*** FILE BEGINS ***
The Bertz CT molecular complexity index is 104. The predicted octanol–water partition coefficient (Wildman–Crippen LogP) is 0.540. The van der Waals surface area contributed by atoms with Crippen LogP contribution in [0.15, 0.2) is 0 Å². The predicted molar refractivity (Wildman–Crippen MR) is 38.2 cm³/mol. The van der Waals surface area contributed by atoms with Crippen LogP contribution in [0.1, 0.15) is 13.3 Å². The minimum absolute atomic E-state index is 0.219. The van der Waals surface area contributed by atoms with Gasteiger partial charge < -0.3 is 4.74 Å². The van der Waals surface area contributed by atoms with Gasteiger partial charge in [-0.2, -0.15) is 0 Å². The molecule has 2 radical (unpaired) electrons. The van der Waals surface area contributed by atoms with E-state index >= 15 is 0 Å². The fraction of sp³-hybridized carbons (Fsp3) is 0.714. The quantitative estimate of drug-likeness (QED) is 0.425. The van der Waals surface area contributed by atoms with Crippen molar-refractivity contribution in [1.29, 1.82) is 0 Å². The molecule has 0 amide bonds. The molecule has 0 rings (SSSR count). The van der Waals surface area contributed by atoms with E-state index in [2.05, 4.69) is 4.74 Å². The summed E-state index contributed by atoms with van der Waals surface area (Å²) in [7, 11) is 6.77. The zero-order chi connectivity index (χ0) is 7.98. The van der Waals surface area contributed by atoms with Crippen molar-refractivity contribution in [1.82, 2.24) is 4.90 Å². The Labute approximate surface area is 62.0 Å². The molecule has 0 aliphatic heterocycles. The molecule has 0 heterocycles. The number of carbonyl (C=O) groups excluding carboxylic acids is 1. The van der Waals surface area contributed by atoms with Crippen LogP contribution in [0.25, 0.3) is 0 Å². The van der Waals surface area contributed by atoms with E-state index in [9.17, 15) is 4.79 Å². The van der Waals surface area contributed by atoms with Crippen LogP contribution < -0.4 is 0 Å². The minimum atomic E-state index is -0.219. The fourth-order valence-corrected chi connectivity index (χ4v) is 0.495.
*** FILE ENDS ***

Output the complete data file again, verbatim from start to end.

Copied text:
The Bertz CT molecular complexity index is 104. The predicted octanol–water partition coefficient (Wildman–Crippen LogP) is 0.540. The van der Waals surface area contributed by atoms with Crippen LogP contribution in [0.15, 0.2) is 0 Å². The predicted molar refractivity (Wildman–Crippen MR) is 38.2 cm³/mol. The van der Waals surface area contributed by atoms with Crippen LogP contribution in [0.1, 0.15) is 13.3 Å². The minimum absolute atomic E-state index is 0.219. The van der Waals surface area contributed by atoms with Gasteiger partial charge < -0.3 is 4.74 Å². The van der Waals surface area contributed by atoms with Gasteiger partial charge in [-0.2, -0.15) is 0 Å². The molecule has 2 radical (unpaired) electrons. The van der Waals surface area contributed by atoms with E-state index >= 15 is 0 Å². The fraction of sp³-hybridized carbons (Fsp3) is 0.714. The quantitative estimate of drug-likeness (QED) is 0.425. The van der Waals surface area contributed by atoms with Crippen molar-refractivity contribution in [1.29, 1.82) is 0 Å². The molecule has 0 amide bonds. The molecule has 0 rings (SSSR count). The van der Waals surface area contributed by atoms with E-state index in [2.05, 4.69) is 4.74 Å². The summed E-state index contributed by atoms with van der Waals surface area (Å²) in [7, 11) is 6.77. The zero-order chi connectivity index (χ0) is 7.98. The van der Waals surface area contributed by atoms with Crippen molar-refractivity contribution in [1.82, 2.24) is 4.90 Å². The Labute approximate surface area is 62.0 Å². The molecule has 0 aliphatic heterocycles. The molecule has 0 heterocycles. The number of carbonyl (C=O) groups excluding carboxylic acids is 1. The van der Waals surface area contributed by atoms with Crippen LogP contribution in [0.25, 0.3) is 0 Å². The van der Waals surface area contributed by atoms with E-state index in [9.17, 15) is 4.79 Å². The van der Waals surface area contributed by atoms with Crippen LogP contribution < -0.4 is 0 Å². The minimum atomic E-state index is -0.219. The fourth-order valence-corrected chi connectivity index (χ4v) is 0.495.